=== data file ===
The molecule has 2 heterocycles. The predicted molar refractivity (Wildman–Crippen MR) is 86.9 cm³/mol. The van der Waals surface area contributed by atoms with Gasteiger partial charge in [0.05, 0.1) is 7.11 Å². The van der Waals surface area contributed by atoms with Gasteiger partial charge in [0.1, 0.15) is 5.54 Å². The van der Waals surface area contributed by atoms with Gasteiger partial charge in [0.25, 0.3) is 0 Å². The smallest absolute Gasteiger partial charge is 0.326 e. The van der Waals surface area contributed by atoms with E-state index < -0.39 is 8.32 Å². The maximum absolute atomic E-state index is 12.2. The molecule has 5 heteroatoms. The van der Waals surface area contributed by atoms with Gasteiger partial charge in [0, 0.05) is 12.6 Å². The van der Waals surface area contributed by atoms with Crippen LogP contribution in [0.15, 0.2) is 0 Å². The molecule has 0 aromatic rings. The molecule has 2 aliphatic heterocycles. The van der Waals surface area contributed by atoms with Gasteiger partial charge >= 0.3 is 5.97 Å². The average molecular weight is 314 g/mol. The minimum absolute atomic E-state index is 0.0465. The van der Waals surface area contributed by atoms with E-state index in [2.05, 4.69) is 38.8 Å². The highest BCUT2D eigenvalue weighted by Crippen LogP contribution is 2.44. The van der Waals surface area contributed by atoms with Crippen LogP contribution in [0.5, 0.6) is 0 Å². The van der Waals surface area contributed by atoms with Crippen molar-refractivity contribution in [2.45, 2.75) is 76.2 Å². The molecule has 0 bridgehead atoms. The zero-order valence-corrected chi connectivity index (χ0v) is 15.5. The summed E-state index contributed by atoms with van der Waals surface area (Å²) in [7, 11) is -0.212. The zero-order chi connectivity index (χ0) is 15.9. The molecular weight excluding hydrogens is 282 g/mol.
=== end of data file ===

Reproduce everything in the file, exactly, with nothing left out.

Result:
The molecule has 2 heterocycles. The predicted molar refractivity (Wildman–Crippen MR) is 86.9 cm³/mol. The van der Waals surface area contributed by atoms with Gasteiger partial charge in [0.05, 0.1) is 7.11 Å². The van der Waals surface area contributed by atoms with Gasteiger partial charge in [0.1, 0.15) is 5.54 Å². The van der Waals surface area contributed by atoms with Gasteiger partial charge in [0.25, 0.3) is 0 Å². The smallest absolute Gasteiger partial charge is 0.326 e. The van der Waals surface area contributed by atoms with E-state index < -0.39 is 8.32 Å². The maximum absolute atomic E-state index is 12.2. The molecule has 5 heteroatoms. The van der Waals surface area contributed by atoms with Gasteiger partial charge in [0, 0.05) is 12.6 Å². The van der Waals surface area contributed by atoms with Crippen LogP contribution in [0.15, 0.2) is 0 Å². The molecule has 0 aromatic rings. The molecule has 2 aliphatic heterocycles. The van der Waals surface area contributed by atoms with Gasteiger partial charge >= 0.3 is 5.97 Å². The average molecular weight is 314 g/mol. The minimum absolute atomic E-state index is 0.0465. The van der Waals surface area contributed by atoms with E-state index in [2.05, 4.69) is 38.8 Å². The highest BCUT2D eigenvalue weighted by Crippen LogP contribution is 2.44. The van der Waals surface area contributed by atoms with Crippen LogP contribution in [0.5, 0.6) is 0 Å². The van der Waals surface area contributed by atoms with Crippen molar-refractivity contribution in [2.45, 2.75) is 76.2 Å². The molecule has 0 bridgehead atoms. The zero-order valence-corrected chi connectivity index (χ0v) is 15.5. The summed E-state index contributed by atoms with van der Waals surface area (Å²) in [7, 11) is -0.212. The zero-order chi connectivity index (χ0) is 15.9. The molecular weight excluding hydrogens is 282 g/mol.